Mary Landrieu Dodges a Bullet

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Would he run? That was the question on the minds of many Louisianans' last week — including their Democratic Senator, Mary Landrieu. The "he" in question is Louisiana's governor, Mike Foster, a big, gregarious Republican who had until 5pm last Friday to decide if he wanted to challenge Landrieu for her seat. Ultimately, Foster decided he'd rather stay in Baton Rouge than go to Washington. And while Landrieu must be breathing a bit easier, she's not out of the woods yet.

Landrieu is no shrinking violet, although her opponents have long tried to dismiss her drive. This is a woman with serious political genes: the oldest child (of nine) of Moon Landrieu, a former mayor of New Orleans, Mary won a seat in the state legislature at 23, the youngest representative in the state's history. Some of her fellow reps reminded her of that by constantly calling her "Little Mary." She proved them rather juvenile when she went on to win a job as state treasurer and then U.S. Senator. In that race, she held her own against Republican Woody Jenkins, who, like her past opponents, underestimated her. When asked in a debate if he had anything positive he could say about her, Jenkins replied, "She's nice looking." Landrieu probably feels she looks even nicer in the U.S. Capitol.

Republicans think they can get her out of there. She's considered one of the most vulnerable Democratic incumbents this year, and her political bent doesn't help; she's halfway between moderate and liberal in a moderate to conservative state. But Republicans have not found a top-caliber candidate to take on Landrieu. When word leaked out last week that President Bush was asking Foster to run, GOP hopes spiked, even though Foster's always said he had no higher ambition than being governor. And at 72, he has little interest in spending time away from his home state, where he loves to go duck hunting and ride his motorcycle.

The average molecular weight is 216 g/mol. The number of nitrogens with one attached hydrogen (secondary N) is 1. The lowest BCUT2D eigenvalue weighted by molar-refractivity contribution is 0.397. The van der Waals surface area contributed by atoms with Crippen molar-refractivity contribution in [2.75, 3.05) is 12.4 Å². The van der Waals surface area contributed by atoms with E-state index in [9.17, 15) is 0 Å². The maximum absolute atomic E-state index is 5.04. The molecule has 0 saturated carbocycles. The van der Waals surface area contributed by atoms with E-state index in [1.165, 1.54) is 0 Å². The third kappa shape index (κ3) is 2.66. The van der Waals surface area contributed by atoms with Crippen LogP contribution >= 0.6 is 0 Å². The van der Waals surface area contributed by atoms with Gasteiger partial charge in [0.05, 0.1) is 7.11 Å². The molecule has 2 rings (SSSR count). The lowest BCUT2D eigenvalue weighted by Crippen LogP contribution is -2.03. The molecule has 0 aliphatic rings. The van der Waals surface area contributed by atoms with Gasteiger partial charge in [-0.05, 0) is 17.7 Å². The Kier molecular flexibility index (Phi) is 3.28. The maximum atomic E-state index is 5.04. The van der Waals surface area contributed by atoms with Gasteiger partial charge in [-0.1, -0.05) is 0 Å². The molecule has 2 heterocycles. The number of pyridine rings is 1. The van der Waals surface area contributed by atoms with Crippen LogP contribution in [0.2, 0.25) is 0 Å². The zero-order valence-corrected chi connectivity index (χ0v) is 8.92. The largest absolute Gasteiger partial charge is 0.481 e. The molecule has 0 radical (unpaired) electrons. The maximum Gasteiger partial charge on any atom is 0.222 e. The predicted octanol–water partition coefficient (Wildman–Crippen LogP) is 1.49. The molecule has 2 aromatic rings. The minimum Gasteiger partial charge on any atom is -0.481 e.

Foster surprised everyone once before when he came out of the back of the pack to win the governor's mansion. He was just a state senator from St. Mary parish in 1995 when he defeated four better-known candidates in a free-for-all election. He'd been in politics for just six years, having spent most of his life making millions in sugar, oil and construction. The governor has built a reputation as a centrist who works with both parties, and he's gotten a lot done in the past six years. That's why he would have been a big threat to Landrieu.

Now the incumbent Senator doesn't have to worry about Foster, but she still faces a tough fight. There are five other candidates gunning for her seat, which she won by a margin of only 5,788 voters in 1996. Without an all-star candidate like Foster to run, the GOP has resorted to wildly sending in every candidate they can find and — hoping someone scores big. Three different Republican candidates are in the race, plus a minor Democrat and an independent. Normally having three candidates in a race would be horrible for a party. They would fight like dogs in the primary, and whoever won the nomination would be badly bruised and short on campaign money. In the meantime, Landrieu could sit back and watch the fireworks.

Normally, having multiple members in the race only hurts the party. But Louisiana, except in Presidential election years, has no party primaries. On Election Day, every candidate for an office is on the ballot. If no candidate takes at least 50% of the vote, the top two vote getters, regardless of party, duke it out in a runoff one month later. That means the Republican contenders don't have to fight each other; they can focus all their attention on Landrieu. And a recent poll by the National Republican Senatorial Committee found that of the three Republican candidates facing off against Landrieu, none of them could beat her head on, but together they could hold her to 46 percent. That means she would have to face the top GOP vote getter in the runoff. Landrieu's campaign conducted its own poll and found she got 53% of the vote in a four-way race. But if you compare the two partisan polls and figure the truth is somewhere in the middle, Landrieu is at 49-50%, hardly the most comfortable spot to find yourself in.

Still, the GOP's strategy may force Landrieu into a runoff, but it won't be enough to defeat her. Neither of the two leading GOP contenders, Congressman John Cooksey or State Elections Commissioner Suzanne Haik Terrell, can muster good head-to-head numbers against Landrieu. Terrell has been showing flickers of promise recently, but if neither Republican catches fire, Landrieu's job will be safe. Especially now that the GOP's best hope is staying in the governor's mansion.